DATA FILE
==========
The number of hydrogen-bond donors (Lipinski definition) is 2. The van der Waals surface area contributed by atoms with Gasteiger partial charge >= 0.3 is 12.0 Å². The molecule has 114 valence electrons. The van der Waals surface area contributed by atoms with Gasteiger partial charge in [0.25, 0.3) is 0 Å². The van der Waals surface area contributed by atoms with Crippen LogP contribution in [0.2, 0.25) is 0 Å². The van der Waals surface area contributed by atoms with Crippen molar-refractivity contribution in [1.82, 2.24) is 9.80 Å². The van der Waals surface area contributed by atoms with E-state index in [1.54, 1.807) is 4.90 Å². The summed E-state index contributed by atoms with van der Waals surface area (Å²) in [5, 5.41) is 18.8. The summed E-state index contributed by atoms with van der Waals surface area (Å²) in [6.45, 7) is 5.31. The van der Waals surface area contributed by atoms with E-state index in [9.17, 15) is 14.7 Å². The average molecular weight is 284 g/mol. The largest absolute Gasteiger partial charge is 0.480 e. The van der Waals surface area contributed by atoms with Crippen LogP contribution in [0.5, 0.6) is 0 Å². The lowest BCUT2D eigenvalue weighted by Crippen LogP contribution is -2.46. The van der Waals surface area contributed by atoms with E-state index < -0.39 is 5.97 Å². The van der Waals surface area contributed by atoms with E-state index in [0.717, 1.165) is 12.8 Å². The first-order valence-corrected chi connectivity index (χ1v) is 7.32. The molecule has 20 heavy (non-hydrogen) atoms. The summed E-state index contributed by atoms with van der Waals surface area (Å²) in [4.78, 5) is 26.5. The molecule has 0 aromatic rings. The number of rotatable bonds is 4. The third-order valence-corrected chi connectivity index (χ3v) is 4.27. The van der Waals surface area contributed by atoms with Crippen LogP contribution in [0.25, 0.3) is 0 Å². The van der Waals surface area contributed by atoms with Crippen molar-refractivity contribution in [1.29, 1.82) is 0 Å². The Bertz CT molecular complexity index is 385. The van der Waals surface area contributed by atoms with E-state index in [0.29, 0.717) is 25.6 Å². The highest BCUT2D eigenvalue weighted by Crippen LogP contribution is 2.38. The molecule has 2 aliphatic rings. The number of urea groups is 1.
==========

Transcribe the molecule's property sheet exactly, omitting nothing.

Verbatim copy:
The number of hydrogen-bond donors (Lipinski definition) is 2. The van der Waals surface area contributed by atoms with Gasteiger partial charge >= 0.3 is 12.0 Å². The molecule has 114 valence electrons. The van der Waals surface area contributed by atoms with Gasteiger partial charge in [0.25, 0.3) is 0 Å². The van der Waals surface area contributed by atoms with Crippen LogP contribution in [0.2, 0.25) is 0 Å². The van der Waals surface area contributed by atoms with Crippen molar-refractivity contribution in [1.82, 2.24) is 9.80 Å². The van der Waals surface area contributed by atoms with E-state index in [1.54, 1.807) is 4.90 Å². The summed E-state index contributed by atoms with van der Waals surface area (Å²) in [5, 5.41) is 18.8. The summed E-state index contributed by atoms with van der Waals surface area (Å²) in [6.45, 7) is 5.31. The van der Waals surface area contributed by atoms with E-state index in [9.17, 15) is 14.7 Å². The average molecular weight is 284 g/mol. The largest absolute Gasteiger partial charge is 0.480 e. The van der Waals surface area contributed by atoms with Crippen LogP contribution in [0.5, 0.6) is 0 Å². The lowest BCUT2D eigenvalue weighted by Crippen LogP contribution is -2.46. The van der Waals surface area contributed by atoms with E-state index < -0.39 is 5.97 Å². The van der Waals surface area contributed by atoms with E-state index in [0.717, 1.165) is 12.8 Å². The first-order valence-corrected chi connectivity index (χ1v) is 7.32. The molecule has 20 heavy (non-hydrogen) atoms. The summed E-state index contributed by atoms with van der Waals surface area (Å²) in [4.78, 5) is 26.5. The molecule has 0 aromatic rings. The number of rotatable bonds is 4. The third-order valence-corrected chi connectivity index (χ3v) is 4.27. The van der Waals surface area contributed by atoms with Crippen LogP contribution in [0.25, 0.3) is 0 Å². The van der Waals surface area contributed by atoms with Crippen molar-refractivity contribution in [1.29, 1.82) is 0 Å². The Bertz CT molecular complexity index is 385. The van der Waals surface area contributed by atoms with E-state index in [0.29, 0.717) is 25.6 Å². The highest BCUT2D eigenvalue weighted by Crippen LogP contribution is 2.38. The molecule has 2 aliphatic rings. The number of urea groups is 1.